Enemy Of The Best

“The first step in crafting the life you want is to get rid of everything you don’t.” ~ Joshua Becker

“I had seen successful people let go of very good things that were not the best things to them.” ~ Dr. Henry Cloud

Don’t let the Good crowd out the Best.

In the book 9 Things You Simply Must Do To Succeed In Love And Life, Dr. Henry Cloud identifies one of the 9 Things as “pull the tooth”. If you’ve ever had a toothache, you know that temporary measures to hide or mask the pain do not work for long. You may be able to forget about it for a short time, but the pain always returns. Until you deal with the source of the pain, the problem keeps coming back.

Dr. Cloud points out that it isn’t always immediately painful situations we may need to “pull”. He gives an example of a friend of his that took over a successful company with sales in the millions of dollars. Under his friend’s leadership, the company’s business soared, growing to be more than 15 times its original size.

How did he do it? By selling off most of the company’s business – about 80%! And often at a loss! [Cloud]

According to Dr. Cloud, his friend explained it this way. “‘I looked at everything the company was doing and it was making money. But the more I analyzed things, I could see that the <i>life of the company<i> was really in abut 20 percent of its overall activity. Although the rest of it was okay, I thought it was a drain and a distraction from where the real life of the company was. The real life was in the 20 percent that I decided to keep.'” [Cloud]

Dr. Cloud’s friend was following the 80/20 rule with no apparent qualms. And it paid off. Just as it pays off for you and me when we follow it.

80/20 rule

The Pareto Principle or “80/20 Rule” was named for an Italian engineer and economist named Vilfredo Pareto. Pareto developed a mathematical distribution showing that 80% of the land in Italy was owned by 20% of the population.  Then in the 1940s, a quality assurance engineer named Joseph M. Juran stumbled upon the work of Pareto and began applying the principle to quality control. He observed that 20% of possible problems were responsible for 80% of defects. Juran called this phenomenon the “Pareto Principle”.

The Pareto Principle has been shown to hold true in almost any situation. For example, typically 80% of a company’s profits come from roughly 20% of its customers. Most of us wear 20% of our clothes 80% of the time. 20% of the carpet in your home sustains 80% of the wear. 80% of automobile traffic travels on 20% of our streets. 80% of your results come from 20% of your efforts.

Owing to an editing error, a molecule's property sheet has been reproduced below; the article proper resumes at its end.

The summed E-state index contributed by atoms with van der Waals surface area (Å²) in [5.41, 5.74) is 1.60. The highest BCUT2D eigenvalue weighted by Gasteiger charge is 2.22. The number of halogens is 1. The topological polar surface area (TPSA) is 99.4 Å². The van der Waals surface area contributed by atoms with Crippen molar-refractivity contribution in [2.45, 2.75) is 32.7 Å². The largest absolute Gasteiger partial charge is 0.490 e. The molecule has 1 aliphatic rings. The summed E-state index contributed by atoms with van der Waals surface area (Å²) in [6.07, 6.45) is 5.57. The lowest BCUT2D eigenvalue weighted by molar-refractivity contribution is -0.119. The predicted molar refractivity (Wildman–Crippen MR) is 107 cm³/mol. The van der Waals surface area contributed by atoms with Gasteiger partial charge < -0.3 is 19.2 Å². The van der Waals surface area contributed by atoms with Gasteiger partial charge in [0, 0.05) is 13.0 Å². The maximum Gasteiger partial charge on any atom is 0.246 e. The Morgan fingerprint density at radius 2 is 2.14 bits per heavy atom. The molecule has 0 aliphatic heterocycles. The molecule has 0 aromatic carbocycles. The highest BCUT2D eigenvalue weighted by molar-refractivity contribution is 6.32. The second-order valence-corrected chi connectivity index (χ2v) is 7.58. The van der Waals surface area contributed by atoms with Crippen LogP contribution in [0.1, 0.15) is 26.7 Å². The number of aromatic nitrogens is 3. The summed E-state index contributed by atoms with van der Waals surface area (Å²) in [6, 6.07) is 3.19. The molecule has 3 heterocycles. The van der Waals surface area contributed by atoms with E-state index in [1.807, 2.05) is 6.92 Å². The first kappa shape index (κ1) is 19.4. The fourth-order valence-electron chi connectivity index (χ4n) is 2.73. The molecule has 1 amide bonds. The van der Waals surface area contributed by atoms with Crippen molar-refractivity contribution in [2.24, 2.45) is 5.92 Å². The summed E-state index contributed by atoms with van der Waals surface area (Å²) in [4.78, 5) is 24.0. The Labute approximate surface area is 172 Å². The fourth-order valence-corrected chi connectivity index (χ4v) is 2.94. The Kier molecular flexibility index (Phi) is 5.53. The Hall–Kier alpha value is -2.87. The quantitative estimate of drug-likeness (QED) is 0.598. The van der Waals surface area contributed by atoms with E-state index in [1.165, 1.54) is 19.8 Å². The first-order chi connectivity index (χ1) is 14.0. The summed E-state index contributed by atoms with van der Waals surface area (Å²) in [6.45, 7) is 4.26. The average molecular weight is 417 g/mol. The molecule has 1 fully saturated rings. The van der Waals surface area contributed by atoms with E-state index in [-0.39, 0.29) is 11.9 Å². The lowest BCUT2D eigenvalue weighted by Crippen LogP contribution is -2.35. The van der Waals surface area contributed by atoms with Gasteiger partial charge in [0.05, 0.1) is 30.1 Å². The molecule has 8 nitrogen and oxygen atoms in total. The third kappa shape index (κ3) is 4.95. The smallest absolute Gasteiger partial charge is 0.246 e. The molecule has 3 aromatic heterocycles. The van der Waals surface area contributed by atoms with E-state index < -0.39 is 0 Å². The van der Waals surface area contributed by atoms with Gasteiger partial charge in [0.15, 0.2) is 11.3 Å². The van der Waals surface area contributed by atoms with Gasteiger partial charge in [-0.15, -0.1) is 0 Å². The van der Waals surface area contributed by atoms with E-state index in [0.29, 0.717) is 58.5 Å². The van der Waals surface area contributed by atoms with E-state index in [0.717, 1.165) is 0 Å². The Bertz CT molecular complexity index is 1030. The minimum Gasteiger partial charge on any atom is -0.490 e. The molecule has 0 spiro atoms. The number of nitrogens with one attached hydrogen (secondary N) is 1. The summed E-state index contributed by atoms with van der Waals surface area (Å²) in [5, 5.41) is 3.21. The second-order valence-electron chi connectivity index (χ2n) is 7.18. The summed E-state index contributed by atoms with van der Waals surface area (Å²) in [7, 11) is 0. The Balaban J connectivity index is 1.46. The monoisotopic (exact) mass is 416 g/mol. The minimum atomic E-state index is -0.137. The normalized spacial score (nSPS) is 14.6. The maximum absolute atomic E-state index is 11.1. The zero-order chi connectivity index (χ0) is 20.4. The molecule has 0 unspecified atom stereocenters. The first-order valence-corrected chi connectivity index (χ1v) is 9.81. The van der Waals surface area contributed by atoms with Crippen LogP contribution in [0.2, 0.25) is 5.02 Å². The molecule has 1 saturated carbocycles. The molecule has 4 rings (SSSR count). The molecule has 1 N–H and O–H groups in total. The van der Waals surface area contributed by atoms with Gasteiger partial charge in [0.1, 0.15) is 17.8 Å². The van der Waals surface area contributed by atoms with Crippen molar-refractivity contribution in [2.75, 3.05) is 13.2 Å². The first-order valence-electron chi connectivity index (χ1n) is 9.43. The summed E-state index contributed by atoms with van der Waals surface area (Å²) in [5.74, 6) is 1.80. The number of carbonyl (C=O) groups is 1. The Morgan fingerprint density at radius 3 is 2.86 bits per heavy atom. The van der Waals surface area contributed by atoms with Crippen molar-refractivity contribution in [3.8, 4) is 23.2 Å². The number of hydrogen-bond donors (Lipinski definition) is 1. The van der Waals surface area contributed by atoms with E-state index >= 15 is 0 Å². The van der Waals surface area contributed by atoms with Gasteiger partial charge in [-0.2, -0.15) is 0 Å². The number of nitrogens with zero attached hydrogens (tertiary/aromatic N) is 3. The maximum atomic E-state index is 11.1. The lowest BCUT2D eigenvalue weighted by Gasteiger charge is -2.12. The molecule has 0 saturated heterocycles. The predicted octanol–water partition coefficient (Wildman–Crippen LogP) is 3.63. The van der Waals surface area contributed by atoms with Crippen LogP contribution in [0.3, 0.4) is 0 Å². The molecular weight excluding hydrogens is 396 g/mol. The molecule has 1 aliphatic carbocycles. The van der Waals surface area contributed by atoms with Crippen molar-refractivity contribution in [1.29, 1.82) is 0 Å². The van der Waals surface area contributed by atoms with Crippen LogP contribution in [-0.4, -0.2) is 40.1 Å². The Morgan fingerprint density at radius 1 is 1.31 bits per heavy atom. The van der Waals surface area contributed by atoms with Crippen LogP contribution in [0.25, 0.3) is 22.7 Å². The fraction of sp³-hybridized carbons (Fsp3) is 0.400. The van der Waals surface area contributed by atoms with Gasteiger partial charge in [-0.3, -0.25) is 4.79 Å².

The “Vital Few”

It isn’t always a clean 80 / 20 split and the two numbers don’t always add up to a 100. It could be 60 / 40, 70 / 35, 90 / 15, 99 / 1, and so on. The point is that there are a few inputs, or causes, that have a significant impact on the outputs, or results. We have been conditioned to expect a 50 / 50 split, where any activity is as important as any other in terms of the result. The Pareto Principle says this isn’t the case — a few activities (sometimes only 1) are responsible for the majority of the outcomes.

We mistakenly believe that one task, activity, or input is as effective as another in terms of the outputs produced. We need to realize that there are a “vital few” activities or inputs that contribute results far out of proportion to the resources expended. When we understand this, we become substantially more effective, We produce and contribute significantly more with far less effort. It also benefits us when we realize that some efforts can – indeed, must — be abandoned so that we can focus on the vital few. We may need to let go of some things, even though they are good things. We must not allow the Good to be the enemy of the Best.

Ask A Big Question

“What’s the ONE Thing I can do such that by doing it everything else will be easier or unnecessary?” ~ Gary Keller, The ONE Thing